Seventy percent of marketers expect to spend more on social media ads in 2015 than in 2014. This is contributing to a remarkable 33.5 percent global increase on spending for social media ads this year, bringing the total spend to over $23 billion. Impressive right? Except when you take a step back and realize that this only represents 13.9 percent of digital ad spending. In other words, social media advertising is growing, but still only gets a small chunk of most marketing budgets. Before your social ad budget can grow, it’s essential that you make the most of the money you’re given.
How do you do that? Allow me to take a break from the business speak for a minute. Think of social media advertising like slot machines. Not because they have a similar success rate (your money is far better spent on social ads), but because even small change adds up over time. If you’re not paying attention, a few quarters turn into $50 and you’re left wondering why your wallet is empty. If you’re smart, you take your time, try different strategies and ensure you’re taking steps to make the most of your money (maybe at the blackjack table instead?).
We’ve gathered a number of principles that will help you decrease the cost of social media advertising and avoid the regret that follows wasted budgets and missed goals. Take a look.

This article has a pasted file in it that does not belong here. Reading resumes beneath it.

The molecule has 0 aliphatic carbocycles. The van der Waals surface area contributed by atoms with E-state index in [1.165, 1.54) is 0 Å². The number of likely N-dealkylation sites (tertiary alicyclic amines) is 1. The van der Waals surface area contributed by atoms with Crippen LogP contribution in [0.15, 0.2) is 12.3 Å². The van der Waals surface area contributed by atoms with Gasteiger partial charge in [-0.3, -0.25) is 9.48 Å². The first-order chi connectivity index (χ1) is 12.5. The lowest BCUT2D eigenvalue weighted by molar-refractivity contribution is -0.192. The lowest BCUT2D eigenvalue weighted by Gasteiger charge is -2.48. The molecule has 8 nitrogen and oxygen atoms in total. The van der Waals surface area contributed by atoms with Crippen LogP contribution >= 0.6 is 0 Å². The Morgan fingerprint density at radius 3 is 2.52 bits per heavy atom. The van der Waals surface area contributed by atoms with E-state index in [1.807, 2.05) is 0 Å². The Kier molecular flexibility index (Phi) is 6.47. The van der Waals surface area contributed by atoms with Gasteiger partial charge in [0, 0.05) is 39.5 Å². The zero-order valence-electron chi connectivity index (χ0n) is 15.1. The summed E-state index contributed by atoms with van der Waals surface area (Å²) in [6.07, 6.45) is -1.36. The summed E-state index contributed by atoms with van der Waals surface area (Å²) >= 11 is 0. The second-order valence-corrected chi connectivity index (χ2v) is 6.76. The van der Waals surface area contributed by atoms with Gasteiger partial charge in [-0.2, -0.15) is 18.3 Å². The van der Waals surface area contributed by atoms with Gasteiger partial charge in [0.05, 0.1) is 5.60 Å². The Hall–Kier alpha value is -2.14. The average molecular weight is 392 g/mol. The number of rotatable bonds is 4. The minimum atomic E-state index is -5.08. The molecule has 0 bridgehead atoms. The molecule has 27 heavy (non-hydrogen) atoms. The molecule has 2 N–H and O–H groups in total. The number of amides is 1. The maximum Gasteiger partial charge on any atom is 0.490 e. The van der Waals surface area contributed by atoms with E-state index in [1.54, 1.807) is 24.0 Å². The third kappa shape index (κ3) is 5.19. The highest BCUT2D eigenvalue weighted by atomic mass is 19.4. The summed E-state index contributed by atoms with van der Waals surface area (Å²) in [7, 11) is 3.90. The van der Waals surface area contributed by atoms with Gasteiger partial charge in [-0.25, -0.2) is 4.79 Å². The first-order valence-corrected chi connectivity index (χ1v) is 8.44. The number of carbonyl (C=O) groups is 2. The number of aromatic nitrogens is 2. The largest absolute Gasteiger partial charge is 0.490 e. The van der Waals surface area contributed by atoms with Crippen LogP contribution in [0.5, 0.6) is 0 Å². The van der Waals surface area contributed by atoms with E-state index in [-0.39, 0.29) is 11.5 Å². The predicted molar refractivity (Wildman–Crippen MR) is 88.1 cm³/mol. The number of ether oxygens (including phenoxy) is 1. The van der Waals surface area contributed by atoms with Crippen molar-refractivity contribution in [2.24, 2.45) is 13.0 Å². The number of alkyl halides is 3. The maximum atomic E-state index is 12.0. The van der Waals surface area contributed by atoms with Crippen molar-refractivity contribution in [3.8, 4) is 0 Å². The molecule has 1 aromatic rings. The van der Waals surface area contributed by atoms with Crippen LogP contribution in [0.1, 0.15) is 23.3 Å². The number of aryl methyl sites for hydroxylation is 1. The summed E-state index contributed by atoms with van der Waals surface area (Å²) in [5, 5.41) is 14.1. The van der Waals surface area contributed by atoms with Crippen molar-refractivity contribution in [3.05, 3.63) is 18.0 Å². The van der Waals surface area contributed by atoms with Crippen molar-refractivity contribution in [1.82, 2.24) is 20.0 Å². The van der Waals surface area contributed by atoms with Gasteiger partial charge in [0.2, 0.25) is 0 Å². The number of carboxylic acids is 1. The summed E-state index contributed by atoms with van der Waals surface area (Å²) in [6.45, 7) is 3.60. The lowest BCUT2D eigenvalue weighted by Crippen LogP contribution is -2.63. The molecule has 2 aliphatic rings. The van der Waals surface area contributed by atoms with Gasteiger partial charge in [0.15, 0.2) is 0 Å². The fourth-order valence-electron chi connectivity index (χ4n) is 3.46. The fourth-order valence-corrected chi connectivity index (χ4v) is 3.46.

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5 principles to lower the cost of social media advertising
Test ads organically
We repeat this time and time again, but that’s because it’s worth repeating: You should be promoting content that you’ve tested organically. How do you test ads organically?
- Choose the content you want to promote in an ad
- Create several versions of your ad, with different messaging and images
- Publish these versions to your profiles at similar times over the course of several weeks
- Track what has the highest engagement and click-through
- Use the top performing posts (exactly, no changes) as your social ads
Why test your ads organically? Why wouldn’t you? It’s absolutely free to do. Social media, unlike really any other advertising medium, allows you to test your ads before you pay for them. You can then identify what performs well with your audience and work on the safe assumption that these messages will probably perform better as ads as well—especially if your target audience resembles your existing audience If you’re not testing your ads, you’re going to end up promoting content that just doesn’t resonate. With no research behind your social media advertising strategy, your costs are going to balloon while simple organic tests can drastically reduce your ad spend.
And don’t let your ‘ego’ or ‘gut feeling’ sway your decisions. You’re not just testing messages organically for fun. Don’t turn around and promote something that didn’t perform well organically just because you feel like it or think it deserves better. Trust your organic audience to show you the way. Your wallet (or your accountant) will thank you.